The Supreme Court yesterday afternoon effectively upheld the declaration of the Speaker of Parliament that member of parliament for Malekula, Gracia Shadrack, had vacated his seat after being absent from three consecutive sittings of Parliament.
The Court did not find any Constitutional rights breached.
The oral judgment of the case was delivered by Justice Oliver Saksak after hearing the substance of the constitutional case.
The issues that the Court looked at include; 1) Was the letter (written by Mr Shadrack) asking for permission or not (to be or to remain absent) as per requirements of the Members of Parliament (Vacation of Seats) Act section 2 (d); 2) Was it sufficient notice?; 3) Was sick note received by Accountant of Parliament (and not Speaker or his deputies) sufficient notice?; 4) Did the Claimant (Shadrack) get permission from the Speaker to be or to remain absent?
The Supreme Court gave a negative response to all of the issues above.
On Sunday, the Supreme Court briefly heard the urgent constitutional application lodged by Shadrack’s lawyer, Robin Kapapa to stay the declaration of the Speaker that the Malekula MP had vacated his seat.
The Court heard then that the medical certificate was delivered on Monday November 25th, the first day of the Extra Ordinary session of parliament. And a letter accompanied the sick leave after that.
Yesterday witnesses were called by each party and the witnesses were MP Gracia Shadrack; the Finance Manager for Parliament, Mr Albano Lolten; Speaker of Parliament Mr Simeon Seule; and First Political Adviser to the Speaker, Mr John Nalwang.
The Speaker was represented by Mr Nigel Morrison, while Robin Kapapa represented Mr Shadrack and Solicitor General, Mr Frederick Gilu and another colleague from State Law were present as a friend of the court.
Yesterday morning Mr Morrison told the court that there seemed to be direct conflict in the statements of Mr Albano and Mr Shadrack as to when the notice was given to the Speaker. He says the evidence needed to be tested.
Mr Shadrack was the first witness called onto the witness stand.
Upon cross examination, he said the sick leave was handed in on Monday at around 10am and the note to the Speaker was written on Tuesday but backdated to Monday to be consistent with the sick leave note, before it was stamped and sealed then handed to Mr Lolten.
The sick leave was delivered by Shadrack’s brother-in-law Tony Iauko who gave it to a secretary in Parliament, Stephanie Mahit.
Legal Counsel for Speaker, Mr Morrison asserted to Shadrack that his claim that a note was delivered to the Speaker’s Office was a lie.
But Shadrack insists the note was delivered to one of the offices under the Speaker’s Office.
Mr Morrison then produced an exhibit of a photocopy of the envelope that the sick leave and note to obtain permission were in.
He said this was contained in the statement of Mr Nalwang who, along with the Speaker, say the Speaker received the letter on Wednesday morning, not Monday or Tuesday.
Shadrack says he signed the letter on Tuesday as Deputy Speaker. The letter was typed by Ms Mahit at the parliament complex.
The next witness was Finance Manager Mr Lolten.
He confirms receiving medical certificate around 10am on Monday.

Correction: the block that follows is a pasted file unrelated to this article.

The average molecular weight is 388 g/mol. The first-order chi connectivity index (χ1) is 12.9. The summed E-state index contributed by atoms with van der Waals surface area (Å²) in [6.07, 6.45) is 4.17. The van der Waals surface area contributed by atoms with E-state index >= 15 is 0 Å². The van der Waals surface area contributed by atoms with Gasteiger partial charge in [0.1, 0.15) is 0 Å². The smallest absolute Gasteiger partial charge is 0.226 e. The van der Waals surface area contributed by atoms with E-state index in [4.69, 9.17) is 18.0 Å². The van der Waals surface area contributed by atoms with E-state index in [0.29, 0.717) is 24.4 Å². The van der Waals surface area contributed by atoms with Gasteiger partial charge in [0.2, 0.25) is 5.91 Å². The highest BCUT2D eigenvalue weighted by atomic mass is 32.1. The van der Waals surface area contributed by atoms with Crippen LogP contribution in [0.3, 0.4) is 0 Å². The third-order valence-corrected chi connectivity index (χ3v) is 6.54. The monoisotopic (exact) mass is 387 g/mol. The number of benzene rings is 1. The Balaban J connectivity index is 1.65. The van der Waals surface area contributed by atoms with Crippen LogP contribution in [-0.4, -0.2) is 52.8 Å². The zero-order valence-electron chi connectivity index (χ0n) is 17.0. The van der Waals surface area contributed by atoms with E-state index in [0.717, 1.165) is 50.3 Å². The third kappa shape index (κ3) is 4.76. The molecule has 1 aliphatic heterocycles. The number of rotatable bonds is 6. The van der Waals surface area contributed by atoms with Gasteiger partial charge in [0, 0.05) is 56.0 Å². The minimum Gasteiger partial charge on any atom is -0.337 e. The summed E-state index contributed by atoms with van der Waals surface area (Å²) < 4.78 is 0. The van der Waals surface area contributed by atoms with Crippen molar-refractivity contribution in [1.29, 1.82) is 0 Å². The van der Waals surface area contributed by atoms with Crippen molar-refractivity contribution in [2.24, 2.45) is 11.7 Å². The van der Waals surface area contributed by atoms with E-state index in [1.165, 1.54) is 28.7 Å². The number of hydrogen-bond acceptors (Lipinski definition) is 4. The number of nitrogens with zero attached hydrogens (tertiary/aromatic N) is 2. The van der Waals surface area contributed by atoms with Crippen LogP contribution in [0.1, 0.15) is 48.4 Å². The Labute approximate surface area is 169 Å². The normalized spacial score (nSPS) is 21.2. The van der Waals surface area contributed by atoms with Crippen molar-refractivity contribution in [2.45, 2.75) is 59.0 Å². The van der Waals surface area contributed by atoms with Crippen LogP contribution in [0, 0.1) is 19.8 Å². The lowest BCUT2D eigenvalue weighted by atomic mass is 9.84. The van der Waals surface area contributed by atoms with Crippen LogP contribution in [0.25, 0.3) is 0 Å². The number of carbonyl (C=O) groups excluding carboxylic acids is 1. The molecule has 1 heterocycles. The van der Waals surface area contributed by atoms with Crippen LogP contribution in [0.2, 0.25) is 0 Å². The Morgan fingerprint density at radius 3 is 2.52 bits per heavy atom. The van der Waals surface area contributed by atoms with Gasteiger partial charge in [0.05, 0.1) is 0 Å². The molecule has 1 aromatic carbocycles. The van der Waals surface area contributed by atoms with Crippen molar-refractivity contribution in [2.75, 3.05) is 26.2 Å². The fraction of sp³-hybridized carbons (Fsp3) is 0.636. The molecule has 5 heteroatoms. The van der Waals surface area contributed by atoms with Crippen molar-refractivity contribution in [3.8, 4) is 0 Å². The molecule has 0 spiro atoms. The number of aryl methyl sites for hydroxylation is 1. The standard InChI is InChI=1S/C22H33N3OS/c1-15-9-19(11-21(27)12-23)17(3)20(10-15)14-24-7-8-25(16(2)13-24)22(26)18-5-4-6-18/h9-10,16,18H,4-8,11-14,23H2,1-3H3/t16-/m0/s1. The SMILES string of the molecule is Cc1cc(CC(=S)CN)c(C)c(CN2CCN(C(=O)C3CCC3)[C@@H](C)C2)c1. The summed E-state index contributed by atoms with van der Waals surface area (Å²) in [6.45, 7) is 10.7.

When asked whom he answers to in office he says he is under the Assistant Clerk Corporate and the Clerk.
Lolten says normally when medical certificates are handed to his office, they are related to allowances and he took it that it was for allowances purposes.
He said that same week when investigations began in the case, police confiscated the medical certificate from him.
Third witness was the Speaker Mr Seule who said he never said anything to anyone about receiving pressure from government.
When asked if Ms Mahit worked under his office he said, no her office is separate from the Speaker’s staff.
Fourth witness Mr Nalwang was the last to take the stand.
In the afternoon yesterday the closing submissions were made by legal counsels.
Kapapa argued mainly that the constitutional rights of Mr Shadrack were breached and based its case on previous cases of Boulekone v Timakata and Korman v Natapei.
Both cases related to declarations by the Speaker of the vacancy of seat.
It was argued that the Speaker did not give an opportunity for Mr Shadrack to explain himself, to ensure natural justice takes its course.
On the other hand, Mr Morrison questions whether the delivery of the letter to the Finance Officer may be deemed as giving it to the Speaker or a deputy speaker?
He also raised the issue as to whether the letter by Mr Shadrack was simply a notice or seeking permission according to provisions of the Members of Parliament (Vacation of Seats) Act section 2 (d).
In assisting the Court, Solicitor General Mr Gilu pointed the Court to Part 4 of the Parliament (Administration) Act, that separates Office of the Speaker from Parliament staff. Gilu says normally the Clerk makes a roll call at the start of each session so there is no question about whether there had been three sittings of parliament.
Justice Saksak agreed that on Wednesday morning when the Speaker received the letter of notice from Shadrack, the claimant had already been absent from three consecutive sittings.
The judge says Shadrack’s letter was a notice and not a permission as required under law.
The judge says what Mr Shadrack did to backdate the letter was “dishonest” because it was late and it was not sufficient notice.
Saksak says the sick note received by the Accountant was not sufficient notice and no permission was sought to be or to remain absent.
As we went to print Daily Post could not get confirmation if there is going to be an appeal by Mr Shadrack and his legal counsel.